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U.S. banks moving to eliminate the widely unpopular overdraft fees

Despite being a cash cow for banks and generating billions of dollars annually in revenue, more banks in the U.S. are moving to scrap or reduce overdraft fees. Given that many fintech companies have thrown down the gauntlet by eliminating overdraft fees levied on customers, big banks have faced pressure to lose this lucrative source of revenue. Additionally, regulators and lawmakers have been mounting pressure on banks to stop charging overdraft fees.

Capital One, one of the largest banks in the United States, announced last month that it was getting rid of all fees for overdrafts and non-sufficient funds. It is estimated that the decision will cost Capital One about US$150 million annually, about 0.5 percent of its 2020 income, according to a report in the Financial Times (January 4, 2022). Ally Bank, Discover and Regions have also ditched overdraft fees.


Overdraft fee data insights

U.S. banks earned $6.13 billion in overdraft revenue in the first nine months of 2021, according to S&P Global Market Intelligence data. During this time, Wells Fargo reined in the highest amount of overdraft fees, estimated a little over $1 billion, according to S&P Global.

Banks raked in an estimated $15.47 billion from overdraft fees and non-sufficient funds in 2019, according to the most recent data from the Consumer Financial Protection Bureau (CFPB). Three banks - J.P. Morgan Chase, Wells Fargo and Bank of America accounted for 44 percent of the total overdraft fees in 2019, according to CFPB data.

At a time when more than half of Americans are living paycheck-to-paycheck, the average overdraft fee is at a new record high of $33.58, up slightly from $33.47 last year, according to’s 2021 annual Checking Account and ATM Fee Study. People living in Philadelphia, Baltimore and Houston paid the highest overdraft fees by metro at more than $35. Cincinnati, Los Angeles and St. Louis paid the lowest fee by metro area at around $31.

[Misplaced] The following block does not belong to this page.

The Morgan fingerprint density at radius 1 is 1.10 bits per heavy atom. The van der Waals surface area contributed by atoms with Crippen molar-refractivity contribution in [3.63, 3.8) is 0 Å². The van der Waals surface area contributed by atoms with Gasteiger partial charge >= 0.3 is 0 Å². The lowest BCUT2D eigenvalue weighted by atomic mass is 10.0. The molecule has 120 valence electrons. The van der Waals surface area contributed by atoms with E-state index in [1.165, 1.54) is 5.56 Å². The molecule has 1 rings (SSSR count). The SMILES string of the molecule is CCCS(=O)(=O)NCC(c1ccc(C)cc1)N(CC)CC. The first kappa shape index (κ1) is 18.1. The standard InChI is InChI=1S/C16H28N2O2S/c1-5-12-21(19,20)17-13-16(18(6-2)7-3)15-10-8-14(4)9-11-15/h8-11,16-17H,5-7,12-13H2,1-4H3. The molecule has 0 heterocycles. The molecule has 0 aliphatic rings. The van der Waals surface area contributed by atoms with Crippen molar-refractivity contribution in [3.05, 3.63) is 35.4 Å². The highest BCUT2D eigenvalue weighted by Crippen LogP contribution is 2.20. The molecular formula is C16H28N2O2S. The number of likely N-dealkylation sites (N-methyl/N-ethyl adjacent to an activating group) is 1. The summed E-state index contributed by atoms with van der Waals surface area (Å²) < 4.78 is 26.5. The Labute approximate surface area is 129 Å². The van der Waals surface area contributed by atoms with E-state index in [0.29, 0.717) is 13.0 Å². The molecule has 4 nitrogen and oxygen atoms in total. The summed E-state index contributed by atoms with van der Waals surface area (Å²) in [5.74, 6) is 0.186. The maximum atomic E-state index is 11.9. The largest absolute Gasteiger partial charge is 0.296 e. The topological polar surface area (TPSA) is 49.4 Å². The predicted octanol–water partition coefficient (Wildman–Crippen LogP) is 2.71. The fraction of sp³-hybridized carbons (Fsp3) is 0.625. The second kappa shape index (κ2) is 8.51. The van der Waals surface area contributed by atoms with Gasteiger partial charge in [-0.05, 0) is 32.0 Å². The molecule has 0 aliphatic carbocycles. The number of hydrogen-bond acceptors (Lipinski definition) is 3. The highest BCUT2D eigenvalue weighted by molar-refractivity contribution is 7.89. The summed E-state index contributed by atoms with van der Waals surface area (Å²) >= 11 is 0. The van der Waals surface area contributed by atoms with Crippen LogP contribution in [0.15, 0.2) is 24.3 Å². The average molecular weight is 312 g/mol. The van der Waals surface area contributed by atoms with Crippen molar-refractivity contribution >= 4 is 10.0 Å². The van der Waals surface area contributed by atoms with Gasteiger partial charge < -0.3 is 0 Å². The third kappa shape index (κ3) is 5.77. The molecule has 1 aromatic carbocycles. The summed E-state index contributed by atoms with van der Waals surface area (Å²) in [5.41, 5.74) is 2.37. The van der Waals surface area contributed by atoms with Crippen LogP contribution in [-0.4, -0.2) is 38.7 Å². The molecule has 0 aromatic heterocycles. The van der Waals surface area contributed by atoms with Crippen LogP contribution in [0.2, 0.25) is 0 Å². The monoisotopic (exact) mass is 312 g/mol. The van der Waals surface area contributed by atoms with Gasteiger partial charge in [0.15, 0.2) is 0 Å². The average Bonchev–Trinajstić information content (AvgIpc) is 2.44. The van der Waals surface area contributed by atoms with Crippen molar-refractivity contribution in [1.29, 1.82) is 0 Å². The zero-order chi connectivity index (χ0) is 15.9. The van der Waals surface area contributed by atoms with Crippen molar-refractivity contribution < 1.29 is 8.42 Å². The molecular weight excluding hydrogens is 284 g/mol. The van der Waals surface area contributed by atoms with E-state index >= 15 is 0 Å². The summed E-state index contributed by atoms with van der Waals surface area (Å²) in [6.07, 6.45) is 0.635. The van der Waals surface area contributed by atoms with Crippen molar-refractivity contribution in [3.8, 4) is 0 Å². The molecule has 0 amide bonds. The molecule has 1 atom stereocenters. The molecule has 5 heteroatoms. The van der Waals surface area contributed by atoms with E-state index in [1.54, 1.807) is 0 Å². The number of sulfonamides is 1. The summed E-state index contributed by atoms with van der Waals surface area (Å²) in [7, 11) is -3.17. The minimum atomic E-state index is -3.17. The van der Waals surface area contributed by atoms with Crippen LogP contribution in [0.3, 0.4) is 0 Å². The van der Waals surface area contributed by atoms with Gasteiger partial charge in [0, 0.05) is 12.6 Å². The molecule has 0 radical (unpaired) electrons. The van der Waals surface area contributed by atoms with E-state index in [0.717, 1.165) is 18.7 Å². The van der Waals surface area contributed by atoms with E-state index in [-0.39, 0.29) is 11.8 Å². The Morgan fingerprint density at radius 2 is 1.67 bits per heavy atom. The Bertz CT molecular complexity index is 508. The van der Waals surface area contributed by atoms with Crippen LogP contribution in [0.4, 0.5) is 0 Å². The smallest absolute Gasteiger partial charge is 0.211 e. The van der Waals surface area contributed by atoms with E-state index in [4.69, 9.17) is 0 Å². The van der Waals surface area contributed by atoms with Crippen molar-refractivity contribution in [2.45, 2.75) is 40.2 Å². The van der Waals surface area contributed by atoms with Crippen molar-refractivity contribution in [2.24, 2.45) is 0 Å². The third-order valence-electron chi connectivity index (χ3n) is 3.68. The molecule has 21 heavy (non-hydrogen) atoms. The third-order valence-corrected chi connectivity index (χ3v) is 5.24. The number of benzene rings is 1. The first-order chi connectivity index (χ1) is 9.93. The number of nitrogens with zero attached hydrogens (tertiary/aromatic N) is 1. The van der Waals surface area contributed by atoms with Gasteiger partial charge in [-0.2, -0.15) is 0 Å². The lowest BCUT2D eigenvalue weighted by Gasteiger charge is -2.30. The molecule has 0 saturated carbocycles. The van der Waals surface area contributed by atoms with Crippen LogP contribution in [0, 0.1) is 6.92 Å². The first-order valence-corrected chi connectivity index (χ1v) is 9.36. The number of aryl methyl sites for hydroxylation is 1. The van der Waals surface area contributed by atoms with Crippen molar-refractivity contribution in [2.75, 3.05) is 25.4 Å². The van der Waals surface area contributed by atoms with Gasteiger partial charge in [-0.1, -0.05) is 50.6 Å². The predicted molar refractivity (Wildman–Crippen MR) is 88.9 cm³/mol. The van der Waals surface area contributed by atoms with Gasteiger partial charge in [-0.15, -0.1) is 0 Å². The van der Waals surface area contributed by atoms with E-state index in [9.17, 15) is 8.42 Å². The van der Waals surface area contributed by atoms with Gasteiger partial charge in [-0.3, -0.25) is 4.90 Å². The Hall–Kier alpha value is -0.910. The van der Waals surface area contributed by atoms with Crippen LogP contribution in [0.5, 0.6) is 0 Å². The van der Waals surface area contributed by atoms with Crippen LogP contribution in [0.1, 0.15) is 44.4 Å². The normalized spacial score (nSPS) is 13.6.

The financially disadvantaged

People who frequently incur overdraft fees tend to have low incomes, as per the Pew Charitable Trusts. Consumers are charged an overdraft fee when they make payments that exceed the balance in their checking accounts. Low-income consumers incur the fees more than others, and this exacerbates their financial position while producing billions of dollars for banks. 

“Nine percent of account holders paid 84 percent of the overdraft fees,” according to research by the Center for Responsible Lending. “It is the financially vulnerable people who are by far the hardest hit. These customers tended to carry low balances, averaging less than $350.” The research focused on banks with assets of more than $1 billion.

“Rather than competing on quality service and attractive interest rates, many banks have become hooked on overdraft fees to feed their profit model,” said Rohit Chopra, director of CFPB. “We will be taking action to restore meaningful competition to this market.” The U.S. Senate Committee on Banking and Senator Elizabeth Warren, Democrat of Massachusetts, have urged banks to reduce or drop fees and refund customers who were charged excessively.


Overdraft fee changes driven by competition

The benefits of eliminating overdraft fees might outweigh the loss. Fintechs and banks that have revamped their overdraft policies are acquiring customers at a faster rate than those financial institutions that have not. According to a study conducted by Curinos, a global data intelligence business that serves the global financial services industry, financial institutions that haven’t adopted overdraft innovation have experienced a nearly 30% reduction in consumer acquisition.

The study, titled “Competition Drives Overdraft Disruption”, found that the current wave of changes to bank overdraft programs is being driven more by competition than regulation. Furthermore, the study enumerates that “the market rewards organizations that overhaul their existing overdraft programs or develop alternative products, and institutions that are slow to act will lose customers to more aggressive competitors.”

While the U.S. banks are moving away from overdraft fees, it’s unlikely that the banking industry will do away with such a lucrative revenue-generating measure completely. Changes to overdraft policies by some fintechs and banks could serve as a model for the industry.

Pennsylvania-based PNC Bank launched the “Low Cash Mode” product that levies a maximum one overdraft item fee per day and 24 hours extra time to bring customers available spend account balance to at least $0 before they are charged overdraft fees.

J.P. Morgan Chase, the country’s largest bank, isn’t eliminating overdraft charges, but is offering its customers leeway on overdrafts before charging a fee. Customers will not be charged a fee if the amount overdrawn in their account is $50 or less at the end of the business day. They would have a full day (24 hours) to restore overdrawn balances to $50 or less so they can bypass a fee.

More banks are expected to offer alternatives to overdrafts or adopt overdraft innovation to give consumers more options. The overdraft fee is not expected to disappear or die, but it will no longer be the irresistibly lucrative revenue source it once was. 

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